The warehouse, at 2380 Main Street, opened on December 3, 1954 with a merchandise stock of large and small appliances, garden supplies, luggage, household wares, liquor, men’s and women’s clothing, televisions and record players, as well as the jewelry counter that, with its binoculars, cameras, and clocks, was managed by Weiss and was considered central to the store’s success. The first monthly newsletter to FedMart members/ shoppers trumpeted in February, 1955 “a new concept of merchandising has been ushered into San Diego, ” which was more or less true. FEDCO was a long way from establishing its own store here, and the claim to a “new concept” of member-only shopping was only a slight fudge; the idea belonged to FEDCO, to the military with its post exchanges, and to the mining companies, whose stores were made nationally famous in those days thirty or so years ago by Tennessee Ernie Ford’s recording of the woeful “Sixteen Tons. ” You could buy a rotisserie broiler for $21.95, a hew twenty-one-inch black-and-white television set for $129.95, a lazy Susan for $2.49, a clock radio for $22.98, an electric shaver for $ 15.99, and an 11.7 cubic foot, push-button auto defrost refrigerator with full-wide freezer compartment for $223.46 — prices which in these days of printed circuits, plastic-injection molding, and cheap foreign labor might not seem so exceptional but which were in fact dramatically lower than otherwise available.

By March, the members’ newsletter announced that FedMart would be opening a full-service gasoline station featuring major-brand fuel at some fifteen percent below the gallon prices at conventional dealers. By April the store was offering in-house labels on liquor produced by major distillers — a fifth of hundred-proof bourbon was $3.59, of gin, $2.69, of eight-year-old California brandy, $3.29; and you could buy a full case of Rheingold beer under the FedMart label, Savoy, for just $2.89.

Says an early board member of FedMart, “When we started selling gas at that little Main Street store, the volume of business we did almost immediately was astounding; people in the business would look at it and not even believe it. We were selling three cents to four cents cheaper by the gallon, and when gasoline was at twenty-five cents per, that was a big discount.”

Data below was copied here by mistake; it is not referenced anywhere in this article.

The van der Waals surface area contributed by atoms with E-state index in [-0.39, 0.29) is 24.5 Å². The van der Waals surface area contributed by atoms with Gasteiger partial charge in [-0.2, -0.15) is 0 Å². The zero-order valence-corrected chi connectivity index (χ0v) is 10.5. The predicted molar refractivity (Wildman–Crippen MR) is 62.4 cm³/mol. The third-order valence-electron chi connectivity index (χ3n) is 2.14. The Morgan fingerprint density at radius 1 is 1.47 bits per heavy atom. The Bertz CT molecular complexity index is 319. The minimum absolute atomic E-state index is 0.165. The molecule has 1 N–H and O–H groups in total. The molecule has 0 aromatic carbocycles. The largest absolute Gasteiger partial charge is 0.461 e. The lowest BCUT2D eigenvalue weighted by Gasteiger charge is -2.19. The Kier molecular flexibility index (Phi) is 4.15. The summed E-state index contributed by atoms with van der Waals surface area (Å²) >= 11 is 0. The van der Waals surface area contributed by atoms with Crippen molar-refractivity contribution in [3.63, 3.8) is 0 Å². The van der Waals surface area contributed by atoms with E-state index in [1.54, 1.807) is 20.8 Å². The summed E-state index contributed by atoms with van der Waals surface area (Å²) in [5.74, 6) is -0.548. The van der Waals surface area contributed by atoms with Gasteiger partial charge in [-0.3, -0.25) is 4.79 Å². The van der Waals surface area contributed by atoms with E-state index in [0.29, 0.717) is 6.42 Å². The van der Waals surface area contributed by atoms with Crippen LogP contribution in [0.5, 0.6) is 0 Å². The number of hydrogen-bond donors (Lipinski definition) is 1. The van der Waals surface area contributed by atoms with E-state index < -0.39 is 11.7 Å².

Mandell Weiss says the ten or so investor/directors of the operation were convinced in the store’s early months that if they did a million dollars in sales the first year, they’d be doing well. ‘We wound up doing $4.5 million,” Weiss recalls. “At that point, Sol (he was chairman of the board) called us all together for an end-of-the-year talk and reorganization. In the middle of it he announced that anyone who wanted out could get $75,000 for his $5000.” There weren’t many takers.


Mandell Weiss is now ninety years old and rich enough to have given UCSD $1.2 million for its live-performance theater that is soon to be dedicated in the name of the man whose money brought it into being. Rich as that may be, Weiss still lives in a modest lower Hillcrest garden apartment complex built by Price and a fellow FedMart board member back in the late Fifties. According to Weiss, it was Sol Price who suggested the recent donation to UCSD. “He and I got together not long ago to make out my will — he was doing that for me — and he asked me, ‘Mandell, don’t you want to give something back to the community that was so good to you?’ And of course I did, I just hadn’t thought about what I might give to. The theater has always been a pet of mine. When I see credits being reeled off at the end of even a television show, I always wish my name could be on the list. . . So Weiss gave his money to UCSD.

What Weiss knows about Price is probably as much as anyone other than Price himself knows. He’s known him from the time Price, fresh from USC’s law school, took a job as a researcher without a desk in the office of an attorney named Jacob Weinberger who, like Schwartz, was later named to the federal bench here. By the time Price was working in Procopio’s firm, Weiss says, “there was another angle to Sol that showed up. He had become the attorney for the Seven Seas [a locker club where sailors just arrived in port could buy street clothes and rent space for their uniforms]. He’d gotten tired of just writing up incorporation papers and watching everybody else make money; he wanted a piece of the action. ” So Price, in place of fees, had begun accepting interests in various businesses, the Seven Seas among them. Weiss, even before the formation of FedMart, joined Price in investing in some of those businesses, as did others who eventually founded FedMart.